Where did you match?” echoed through the halls of many a medical center last June, as prospective rheumatology fellows found out where they were going for their subspecialty training. Ever since the ACR adopted the match, a computer-based system of pairing fellowship applicants with training programs according to the preferences of both, “Match Day” has been a heavily anticipated day for applicants and program directors alike. Before this system was in place, training applicants received fellowship offers over a non-uniform timetable. As a result, they often felt pressured to accept training positions before knowing the range of opportunities that might be available to them.
Professionalizing a Chaotic Process
According to Walter G. Barr, MD, professor of medicine at Northwestern University Feinberg School of Medicine in Chicago, director of the rheumatology training program there, and chairperson for ACR’s Committee on Training and Workforce Issues, the match was adopted to provide an orderly and fair selection process. “The match has professionalized a chaotic and unregulated selection process that for too many years did not serve the best interests of applicants or the training programs,” he says.
The match has been in operation for two years, and so far the results have been encouraging. “I was definitely glad rheumatology had one application, one deadline,” says Peggy Wu, a first-year rheumatology fellow at Northwestern Medical Center. “Because I only had one deadline, I was able to visit and interview at every program [I was interested in] without the pressure of having to make a decision until later. … [I had] time to even revisit some programs to make an informed decision. And I ended up where I wanted to be.”
Program directors concur that the experience to date with the match has been excellent. According to Michael H. Pillinger, MD, associate professor of medicine and pharmacology at the NYU School of Medicine, director of the rheumatology fellows’ training program there, and chairperson for the ACR’s Training Resources Subcommittee, the technical aspects of the matching process went smoothly. “Ninety-four programs participated in the 2006 match, compared to 88 in 2005. Ninety-six percent of the fellowship positions were filled in the match, and the few programs that had unfilled positions after the match successfully filled their training programs with well-qualified candidates.”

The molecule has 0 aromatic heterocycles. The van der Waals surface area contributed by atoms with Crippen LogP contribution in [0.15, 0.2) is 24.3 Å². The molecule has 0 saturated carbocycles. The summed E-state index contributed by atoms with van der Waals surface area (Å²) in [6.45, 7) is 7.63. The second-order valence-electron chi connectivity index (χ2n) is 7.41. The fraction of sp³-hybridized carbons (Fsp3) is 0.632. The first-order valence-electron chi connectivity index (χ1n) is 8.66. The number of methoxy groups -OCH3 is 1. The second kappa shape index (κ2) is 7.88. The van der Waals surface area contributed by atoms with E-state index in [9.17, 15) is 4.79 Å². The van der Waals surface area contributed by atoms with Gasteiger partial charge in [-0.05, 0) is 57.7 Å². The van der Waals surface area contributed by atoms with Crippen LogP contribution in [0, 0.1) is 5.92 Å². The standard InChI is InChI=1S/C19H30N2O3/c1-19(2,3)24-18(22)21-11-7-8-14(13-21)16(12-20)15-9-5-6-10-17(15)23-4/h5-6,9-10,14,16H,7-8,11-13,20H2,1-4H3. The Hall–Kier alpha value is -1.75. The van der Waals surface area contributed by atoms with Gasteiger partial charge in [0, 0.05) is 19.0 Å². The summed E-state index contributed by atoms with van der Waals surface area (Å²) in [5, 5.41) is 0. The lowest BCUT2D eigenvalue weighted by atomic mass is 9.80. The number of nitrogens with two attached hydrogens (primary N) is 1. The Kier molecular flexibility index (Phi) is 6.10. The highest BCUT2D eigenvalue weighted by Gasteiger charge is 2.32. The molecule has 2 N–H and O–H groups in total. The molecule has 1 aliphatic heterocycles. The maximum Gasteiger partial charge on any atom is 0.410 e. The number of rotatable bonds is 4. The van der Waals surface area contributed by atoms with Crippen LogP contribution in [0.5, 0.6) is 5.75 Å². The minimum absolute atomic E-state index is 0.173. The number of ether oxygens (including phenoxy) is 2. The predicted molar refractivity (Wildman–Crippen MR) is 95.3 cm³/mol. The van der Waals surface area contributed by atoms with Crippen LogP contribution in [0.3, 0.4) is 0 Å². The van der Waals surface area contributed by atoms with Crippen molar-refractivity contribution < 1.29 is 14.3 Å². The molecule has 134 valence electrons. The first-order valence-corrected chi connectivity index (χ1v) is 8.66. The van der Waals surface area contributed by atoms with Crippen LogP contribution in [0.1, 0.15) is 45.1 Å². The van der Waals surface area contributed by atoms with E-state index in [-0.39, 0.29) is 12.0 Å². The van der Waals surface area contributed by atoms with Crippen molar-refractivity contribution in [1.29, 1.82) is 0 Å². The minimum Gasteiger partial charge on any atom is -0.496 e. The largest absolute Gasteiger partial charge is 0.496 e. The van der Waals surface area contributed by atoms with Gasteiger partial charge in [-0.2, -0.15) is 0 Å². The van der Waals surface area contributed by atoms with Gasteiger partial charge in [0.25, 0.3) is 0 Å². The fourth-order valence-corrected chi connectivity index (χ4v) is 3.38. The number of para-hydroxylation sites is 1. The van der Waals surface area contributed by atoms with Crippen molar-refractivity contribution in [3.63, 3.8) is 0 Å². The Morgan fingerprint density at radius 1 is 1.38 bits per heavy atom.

After preparing the application, the potential fellow electronically selects training programs to which to application is to be sent.
David Daikh, MD, PhD, assistant professor of medicine at the University of California, San Francisco Medical School, director of the rheumatology training program there, and chairperson-elect for ACR’s Committee on Training and Workforce Issues, agrees. “Participants are following the procedures and rules appropriately,” he says. “The match is a real step forward for rheumatology.”
A Multitude of Applications and Timelines
Before the match was instituted, the process was more involved and time-consuming for residents and program directors alike. “The old ‘system’ amounted to every program having its own rules/applications and interview schedule,” explains Carlos Lozada, MD, associate professor of medicine at the University of Miami Miller School of Medicine, director of the rheumatology fellows’ training program there, and chair of the Electronic Residency Application Service/Match Task Force.